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  • Grinch
    replied
    The x265 benchmarks are clearly botched, there's no way that Clear Linux is ~40% faster than the rest, most of the hot code in x265 is hand optimized assembly. Are the other builds not using any optimization settings at all and thus defaulting to -O0 ? And of course the same goes for VP9 encoding test, and possibly the DAV1D test as well.

    Please fix these, they reflect poorly on Phoronix benchmarking.

    Leave a comment:


  • birdie
    replied
    Originally posted by Charlie68 View Post

    I'm not so sure that the mitigation settings are so similar, there are also other security tools like selinux vs apparmor are not similar. The default security settings vary from distribution to distribution and certainly have an impact on performance. Personally I have tried many distributions and I have never noticed great differences, especially for a desktop user, for this reason I don't give much importance to the benchmarks, I wouldn't like that even the distributions began to think more about performance than about security, they would end up like Intel.
    SeLinux/AppArmore barely have any impact on most benchmarks.

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  • Charlie68
    replied
    Originally posted by birdie View Post
    I was talking about GCC compilation flags, you countered with ... CPU HW vulnerabilities mitigations which are enabled on all Linux distros by default and all have roughly the same performance impact - actually recent kernels are less affected because some of these mitigations have been optimized unlike RHEL where they use the initial "slow" versions of them.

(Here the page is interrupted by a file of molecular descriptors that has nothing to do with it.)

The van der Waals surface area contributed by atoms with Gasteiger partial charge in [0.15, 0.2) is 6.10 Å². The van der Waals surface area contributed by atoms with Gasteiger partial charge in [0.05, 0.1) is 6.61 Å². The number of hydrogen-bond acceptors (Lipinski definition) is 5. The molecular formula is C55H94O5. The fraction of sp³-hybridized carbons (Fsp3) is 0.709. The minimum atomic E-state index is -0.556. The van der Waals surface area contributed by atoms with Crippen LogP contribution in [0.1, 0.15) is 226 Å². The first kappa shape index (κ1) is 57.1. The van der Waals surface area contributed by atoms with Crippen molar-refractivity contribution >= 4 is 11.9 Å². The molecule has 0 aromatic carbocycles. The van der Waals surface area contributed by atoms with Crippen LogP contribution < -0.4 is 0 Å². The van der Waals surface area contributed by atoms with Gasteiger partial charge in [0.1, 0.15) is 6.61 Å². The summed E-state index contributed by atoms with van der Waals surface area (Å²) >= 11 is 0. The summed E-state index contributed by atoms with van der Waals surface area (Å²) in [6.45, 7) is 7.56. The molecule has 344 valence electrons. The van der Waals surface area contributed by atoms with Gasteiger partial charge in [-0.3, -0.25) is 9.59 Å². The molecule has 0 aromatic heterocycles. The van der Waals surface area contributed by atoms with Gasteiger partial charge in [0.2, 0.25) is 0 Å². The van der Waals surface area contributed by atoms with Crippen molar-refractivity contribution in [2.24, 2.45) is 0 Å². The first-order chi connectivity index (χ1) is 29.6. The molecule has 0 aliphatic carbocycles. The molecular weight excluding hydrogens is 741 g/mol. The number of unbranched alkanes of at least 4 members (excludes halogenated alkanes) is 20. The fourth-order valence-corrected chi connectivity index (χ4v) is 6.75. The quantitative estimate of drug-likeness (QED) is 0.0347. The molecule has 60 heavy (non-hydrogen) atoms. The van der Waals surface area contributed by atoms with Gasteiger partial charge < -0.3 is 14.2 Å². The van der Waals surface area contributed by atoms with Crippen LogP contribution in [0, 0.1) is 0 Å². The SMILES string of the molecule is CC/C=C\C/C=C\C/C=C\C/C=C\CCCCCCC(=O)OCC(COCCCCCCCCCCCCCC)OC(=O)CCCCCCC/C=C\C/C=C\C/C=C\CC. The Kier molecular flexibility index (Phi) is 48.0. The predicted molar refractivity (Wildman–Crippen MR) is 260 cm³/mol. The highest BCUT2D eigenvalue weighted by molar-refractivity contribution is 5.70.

I'm not so sure that the mitigation settings are so similar, there are also other security tools like selinux vs apparmor are not similar. The default security settings vary from distribution to distribution and certainly have an impact on performance. Personally I have tried many distributions and I have never noticed great differences, especially for a desktop user, for this reason I don't give much importance to the benchmarks, I wouldn't like that even the distributions began to think more about performance than about security, they would end up like Intel.

    Leave a comment:


  • 9Strike
    replied
    Nice to see Debian on the 2nd-ish place (Clear Linux doesn't really count in my eyes and CentOS Stream and CentOS 8 are basically the same), Buster was a really good release. Only the boot time is a mess compared the other Distros.

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  • vegabook
    replied
    Originally posted by birdie View Post
    Too bad these results won't result in anything on Fedora's side for "the sake of security of our users". Yet, most Fedora users are on the desktop where these security measures are an absolute overkill.
    The problem is Fedora is the testbed for an enterprise product. And that will only accelerate under IBM. And canonical's pivot toward enterprise means this trend is likely to pickup even more. We'll soon all be running massively bloated "desktop" editions of code that's meant for hyperscalers.